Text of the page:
|When:||View in Calendar » May 10, 2012 @ 4:15 pm - 5:45 pm|
|Where:||Stanford University, Language Corner, Building 260, Stanford, CA 94305, USA|
|Tags:||Modeling Region 2|
Models of real-world systems are widely used in science. It is often suggested that these models are tested or confirmed when their results are compared with observational data. I contend that this way of thinking is misguided; what we can sensibly aim to test or confirm via such comparisons are not scientific models themselves, but rather their adequacy for particular purposes. I then argue that testing a model’s adequacy-for-purpose involves challenges beyond those faced when testing whether a model embodies a true hypothesis about the workings of a target system, and I illustrate with some examples, including the case of climate modeling. Finally, I offer some exploratory remarks on how the notion of adequacy-for-purpose could figure in our understanding of the aims of science more generally.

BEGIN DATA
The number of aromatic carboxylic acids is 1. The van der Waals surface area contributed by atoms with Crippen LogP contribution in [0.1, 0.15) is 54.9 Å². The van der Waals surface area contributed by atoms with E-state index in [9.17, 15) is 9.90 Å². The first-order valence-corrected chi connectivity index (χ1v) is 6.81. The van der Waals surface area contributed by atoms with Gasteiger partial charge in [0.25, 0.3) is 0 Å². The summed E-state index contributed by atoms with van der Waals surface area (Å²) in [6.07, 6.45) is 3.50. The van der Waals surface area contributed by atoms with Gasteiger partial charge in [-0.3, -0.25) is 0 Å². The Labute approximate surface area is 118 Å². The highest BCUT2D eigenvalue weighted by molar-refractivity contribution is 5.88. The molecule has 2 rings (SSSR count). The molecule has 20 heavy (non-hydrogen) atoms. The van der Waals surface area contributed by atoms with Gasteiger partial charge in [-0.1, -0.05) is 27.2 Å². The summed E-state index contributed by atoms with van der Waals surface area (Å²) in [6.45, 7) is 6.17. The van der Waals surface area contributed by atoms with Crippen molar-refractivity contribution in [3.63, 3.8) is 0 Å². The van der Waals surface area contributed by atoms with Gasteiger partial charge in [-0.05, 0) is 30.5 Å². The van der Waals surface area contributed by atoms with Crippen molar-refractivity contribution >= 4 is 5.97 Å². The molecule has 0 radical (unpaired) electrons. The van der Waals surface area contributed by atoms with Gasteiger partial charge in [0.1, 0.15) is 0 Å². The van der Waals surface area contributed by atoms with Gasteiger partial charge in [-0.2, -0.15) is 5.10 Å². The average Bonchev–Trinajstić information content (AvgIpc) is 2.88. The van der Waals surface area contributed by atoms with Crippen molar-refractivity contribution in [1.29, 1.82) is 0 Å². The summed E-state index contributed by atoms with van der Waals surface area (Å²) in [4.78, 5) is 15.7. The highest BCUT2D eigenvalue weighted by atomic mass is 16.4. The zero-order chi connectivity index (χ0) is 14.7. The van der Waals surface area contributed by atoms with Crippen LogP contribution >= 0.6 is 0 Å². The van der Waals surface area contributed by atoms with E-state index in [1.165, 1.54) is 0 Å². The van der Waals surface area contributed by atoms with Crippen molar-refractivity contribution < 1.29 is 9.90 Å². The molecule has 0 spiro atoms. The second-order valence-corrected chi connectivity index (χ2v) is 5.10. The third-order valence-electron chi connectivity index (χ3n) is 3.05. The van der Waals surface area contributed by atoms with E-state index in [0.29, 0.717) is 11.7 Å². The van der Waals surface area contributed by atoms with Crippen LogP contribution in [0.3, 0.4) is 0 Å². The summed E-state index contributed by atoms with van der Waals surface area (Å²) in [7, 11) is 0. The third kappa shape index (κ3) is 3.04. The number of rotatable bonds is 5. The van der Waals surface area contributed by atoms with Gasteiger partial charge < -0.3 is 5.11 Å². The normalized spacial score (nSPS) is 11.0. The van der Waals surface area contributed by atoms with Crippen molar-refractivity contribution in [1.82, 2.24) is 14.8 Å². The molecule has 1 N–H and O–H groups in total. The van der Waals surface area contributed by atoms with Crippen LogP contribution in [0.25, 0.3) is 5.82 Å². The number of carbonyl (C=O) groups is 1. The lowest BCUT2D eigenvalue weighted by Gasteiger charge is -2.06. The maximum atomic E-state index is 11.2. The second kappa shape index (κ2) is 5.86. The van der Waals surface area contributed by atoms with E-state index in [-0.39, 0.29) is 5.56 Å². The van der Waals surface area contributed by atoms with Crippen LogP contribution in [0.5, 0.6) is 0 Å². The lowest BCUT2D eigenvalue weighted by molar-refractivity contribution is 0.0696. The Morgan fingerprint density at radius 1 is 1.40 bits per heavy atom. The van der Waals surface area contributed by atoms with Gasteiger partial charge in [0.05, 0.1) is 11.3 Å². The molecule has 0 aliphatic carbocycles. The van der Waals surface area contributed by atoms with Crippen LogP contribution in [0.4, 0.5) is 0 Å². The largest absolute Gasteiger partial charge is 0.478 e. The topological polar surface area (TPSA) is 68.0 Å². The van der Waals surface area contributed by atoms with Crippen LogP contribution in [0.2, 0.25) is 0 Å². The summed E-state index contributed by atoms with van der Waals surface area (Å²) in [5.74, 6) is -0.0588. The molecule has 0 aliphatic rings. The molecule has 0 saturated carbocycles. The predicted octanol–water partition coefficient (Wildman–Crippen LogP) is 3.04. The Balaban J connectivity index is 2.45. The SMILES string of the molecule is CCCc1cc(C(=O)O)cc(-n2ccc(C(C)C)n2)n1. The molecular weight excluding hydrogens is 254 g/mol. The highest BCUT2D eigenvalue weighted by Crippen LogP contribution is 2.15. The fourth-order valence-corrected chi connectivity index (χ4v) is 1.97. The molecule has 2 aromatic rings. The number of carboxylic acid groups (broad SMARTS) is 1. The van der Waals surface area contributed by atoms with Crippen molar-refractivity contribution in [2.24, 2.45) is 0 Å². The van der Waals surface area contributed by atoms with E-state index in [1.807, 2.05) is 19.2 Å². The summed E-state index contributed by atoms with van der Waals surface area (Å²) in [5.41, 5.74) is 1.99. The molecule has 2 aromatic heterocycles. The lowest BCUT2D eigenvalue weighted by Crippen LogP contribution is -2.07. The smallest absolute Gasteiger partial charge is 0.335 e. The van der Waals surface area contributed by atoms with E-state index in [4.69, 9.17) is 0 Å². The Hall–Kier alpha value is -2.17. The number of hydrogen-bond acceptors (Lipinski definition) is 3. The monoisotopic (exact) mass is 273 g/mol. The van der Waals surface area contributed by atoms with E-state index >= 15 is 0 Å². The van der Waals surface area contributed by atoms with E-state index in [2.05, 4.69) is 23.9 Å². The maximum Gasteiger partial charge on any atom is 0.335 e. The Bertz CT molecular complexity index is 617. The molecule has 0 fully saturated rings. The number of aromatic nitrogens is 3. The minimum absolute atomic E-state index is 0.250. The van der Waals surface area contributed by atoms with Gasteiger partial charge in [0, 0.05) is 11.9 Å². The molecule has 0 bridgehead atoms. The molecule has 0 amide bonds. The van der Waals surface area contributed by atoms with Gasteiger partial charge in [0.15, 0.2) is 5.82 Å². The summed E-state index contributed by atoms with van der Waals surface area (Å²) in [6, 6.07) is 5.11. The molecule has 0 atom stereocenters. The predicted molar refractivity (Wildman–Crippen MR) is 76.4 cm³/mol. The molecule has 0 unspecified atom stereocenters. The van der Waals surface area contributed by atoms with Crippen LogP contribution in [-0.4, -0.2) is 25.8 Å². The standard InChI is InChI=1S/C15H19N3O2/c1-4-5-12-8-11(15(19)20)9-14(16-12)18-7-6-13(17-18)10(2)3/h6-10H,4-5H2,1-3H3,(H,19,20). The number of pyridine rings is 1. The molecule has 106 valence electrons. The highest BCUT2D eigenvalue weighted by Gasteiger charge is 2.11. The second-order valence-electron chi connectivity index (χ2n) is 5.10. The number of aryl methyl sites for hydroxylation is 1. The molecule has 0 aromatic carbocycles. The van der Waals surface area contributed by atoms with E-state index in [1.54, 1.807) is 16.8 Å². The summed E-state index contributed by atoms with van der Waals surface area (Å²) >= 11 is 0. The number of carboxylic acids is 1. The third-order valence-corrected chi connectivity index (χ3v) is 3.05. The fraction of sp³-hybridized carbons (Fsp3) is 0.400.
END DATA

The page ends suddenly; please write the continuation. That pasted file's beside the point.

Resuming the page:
Speaker: Wendy Parker, Ohio State University